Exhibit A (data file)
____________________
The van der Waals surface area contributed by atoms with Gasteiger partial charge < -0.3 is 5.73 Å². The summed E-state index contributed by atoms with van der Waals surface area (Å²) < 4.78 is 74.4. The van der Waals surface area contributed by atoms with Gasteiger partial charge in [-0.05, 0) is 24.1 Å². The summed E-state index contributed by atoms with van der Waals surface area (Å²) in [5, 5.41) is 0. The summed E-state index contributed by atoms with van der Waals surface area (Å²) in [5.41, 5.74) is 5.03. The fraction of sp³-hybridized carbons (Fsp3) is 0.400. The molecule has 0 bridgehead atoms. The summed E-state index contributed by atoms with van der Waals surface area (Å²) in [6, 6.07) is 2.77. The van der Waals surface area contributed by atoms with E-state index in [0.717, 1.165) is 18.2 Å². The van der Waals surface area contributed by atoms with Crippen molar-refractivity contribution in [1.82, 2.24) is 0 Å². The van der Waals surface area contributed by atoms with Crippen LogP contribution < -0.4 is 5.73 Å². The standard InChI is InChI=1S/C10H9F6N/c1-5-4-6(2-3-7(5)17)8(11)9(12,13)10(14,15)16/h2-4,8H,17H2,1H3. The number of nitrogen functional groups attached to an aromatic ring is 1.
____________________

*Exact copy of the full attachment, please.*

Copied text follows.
The van der Waals surface area contributed by atoms with Gasteiger partial charge < -0.3 is 5.73 Å². The summed E-state index contributed by atoms with van der Waals surface area (Å²) < 4.78 is 74.4. The van der Waals surface area contributed by atoms with Gasteiger partial charge in [-0.05, 0) is 24.1 Å². The summed E-state index contributed by atoms with van der Waals surface area (Å²) in [5, 5.41) is 0. The summed E-state index contributed by atoms with van der Waals surface area (Å²) in [5.41, 5.74) is 5.03. The fraction of sp³-hybridized carbons (Fsp3) is 0.400. The molecule has 0 bridgehead atoms. The summed E-state index contributed by atoms with van der Waals surface area (Å²) in [6, 6.07) is 2.77. The van der Waals surface area contributed by atoms with E-state index in [0.717, 1.165) is 18.2 Å². The van der Waals surface area contributed by atoms with Crippen molar-refractivity contribution in [1.82, 2.24) is 0 Å². The van der Waals surface area contributed by atoms with Crippen LogP contribution < -0.4 is 5.73 Å². The standard InChI is InChI=1S/C10H9F6N/c1-5-4-6(2-3-7(5)17)8(11)9(12,13)10(14,15)16/h2-4,8H,17H2,1H3. The number of nitrogen functional groups attached to an aromatic ring is 1.